The first 12 weeks of pregnancy are most important for the baby’s development, so some women may choose to wait until after this to have their vaccination.
By Dr Kishore Kumar
Are you currently pregnant, breastfeeding or have an infant at home? Or if you are planning a pregnancy, you may be wondering if you should get a COVID-19 vaccine. With unprecedented spread of the deadly virus in India and the parallel vaccine rollout in progress, as a practicing neonatologist, my colleagues and I are often asked questions by patients if they can take the COVID-19 vaccine or not, what are the risks of COVID-19 to the mother and the potential risks to your foetus or infant, any side-effects, should they take medicines if they are lactating? Is this vaccine safe and what will be the outcome on the pregnancy/infant after taking the vaccine? I am sure the medical fraternity is flooded with apprehensions, questions, cheap metformin pharm support group without prescription doubts and queries on the safety of the vaccines during this pandemic.
It is important to understand that a majority of the patients in this pandemic need reassurance, calming advice – more so in the mental health aspect. Isolation, infodemic and disinformation all have contributed to the anxiety and also mental health problems. In my view, vaccines are safe and everyone should be encouraged to take it. Here are a few things to know, to understand why vaccines are safe for you:
Pregnant women are at increased risk of severe COVID-19-associated illness compared with non-pregnant women because of the altered immunity. The first 12 weeks of pregnancy are most important for the baby’s development, so some women may choose to wait until after this to have their vaccination.
Later in pregnancy, the risk of complications from COVID-19 increases and there is also a higher risk of the baby being born prematurely. Therefore, you may choose to have the vaccine before you enter the third trimester (28 weeks). However, this does not mean that other pregnancy related vaccines should be missed out.
If you are a lactating mother, you are discouraged to take any medicines unless you are symptomatic. If you are symptomatic, under the consultation of your physician, standard blood tests like complete blood count (CBC), c-reactive protein (CRP), random blood sugar and D-dimer, and interleukin 6 (IL-6) levels. These tests will help understand if there are any inflammatory reactions in your body. Recovery rate for expecting mothers is 99% and only 1% need hospital care.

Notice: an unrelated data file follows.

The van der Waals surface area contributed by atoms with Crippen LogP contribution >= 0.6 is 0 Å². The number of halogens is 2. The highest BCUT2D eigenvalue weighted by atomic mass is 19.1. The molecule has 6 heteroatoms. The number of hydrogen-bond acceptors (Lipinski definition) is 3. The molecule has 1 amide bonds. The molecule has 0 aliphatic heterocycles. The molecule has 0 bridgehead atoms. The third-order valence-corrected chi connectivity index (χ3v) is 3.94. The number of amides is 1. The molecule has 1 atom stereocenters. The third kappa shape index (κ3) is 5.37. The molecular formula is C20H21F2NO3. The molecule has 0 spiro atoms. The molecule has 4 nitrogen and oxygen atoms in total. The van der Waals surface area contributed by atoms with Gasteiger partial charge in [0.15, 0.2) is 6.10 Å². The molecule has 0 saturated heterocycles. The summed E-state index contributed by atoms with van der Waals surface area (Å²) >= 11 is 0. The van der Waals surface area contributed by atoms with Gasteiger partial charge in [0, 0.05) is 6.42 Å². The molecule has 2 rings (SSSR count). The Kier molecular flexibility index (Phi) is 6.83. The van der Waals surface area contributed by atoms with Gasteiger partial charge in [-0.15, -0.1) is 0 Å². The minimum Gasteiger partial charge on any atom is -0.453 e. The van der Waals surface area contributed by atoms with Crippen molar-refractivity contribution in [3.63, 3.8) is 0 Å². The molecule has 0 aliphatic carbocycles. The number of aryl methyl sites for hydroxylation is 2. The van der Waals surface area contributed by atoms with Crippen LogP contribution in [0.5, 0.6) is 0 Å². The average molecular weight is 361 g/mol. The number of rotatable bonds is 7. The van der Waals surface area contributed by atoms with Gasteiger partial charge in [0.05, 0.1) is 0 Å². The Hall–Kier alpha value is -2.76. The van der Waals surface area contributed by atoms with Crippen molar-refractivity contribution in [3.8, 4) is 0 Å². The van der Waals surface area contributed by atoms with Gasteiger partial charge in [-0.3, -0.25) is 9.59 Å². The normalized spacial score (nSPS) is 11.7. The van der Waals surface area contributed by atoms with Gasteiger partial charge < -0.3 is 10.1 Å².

There is no data that the vaccine will have an impact on breastfeeding, which has multifold benefits for both the mother and child.
There is currently no preference for the use of a particular COVID-19 vaccine, but pregnant women who agree to be vaccinated should be advised to complete their two-dose series (where applicable) with the same vaccine product.
No preparation needed as such for vaccination apart from the social distancing norms and avoiding going to crowded places. It is advisable that no other vaccine was taken within 14 days
Breastfeeding mothers must get vaccinated as there are no risks for vaccinating breastfeeding mothers. The antibodies could pass to the babies as well and it may offer immunity to the baby also like other vaccines given in pregnancy.
There is no known risk in having the COVID-19 vaccines if you are breastfeeding, so you will still be offered the vaccine.
You do not need to avoid becoming pregnant after having the vaccine. Depending on your individual situation, you may decide to delay trying for a baby until after you have been vaccinated
There is no evidence to suggest that COVID-19 vaccines will affect fertility. However, post vaccination, it is recommended that any fertility treatment should be resumed within a span of 45 days.
Although most pregnant women experience mild symptoms of COVID-19, the risk of more severe complications increases in the third trimester. Women in their third trimester should pay extra attention to social distancing measures and seek support straight away if they are concerned about symptoms.
Always remember you can still get mild disease after the vaccination. The vaccine only protects you from hospitalisation, death and serious disease. You can still be an asymptomatic carrier and it is important that you continue to wear your masks, follow social distancing and carry frequent hand hygiene. Vaccination is the key to come out of this COVID-19 pandemic and with the current situation and daily surge one must not skip the vaccination drive and register themselves for the same. Stay home, stay safe!
(The writer is Founder Chairman & Neonatologist, Cloudnine Group of Hospitals, Bengaluru)
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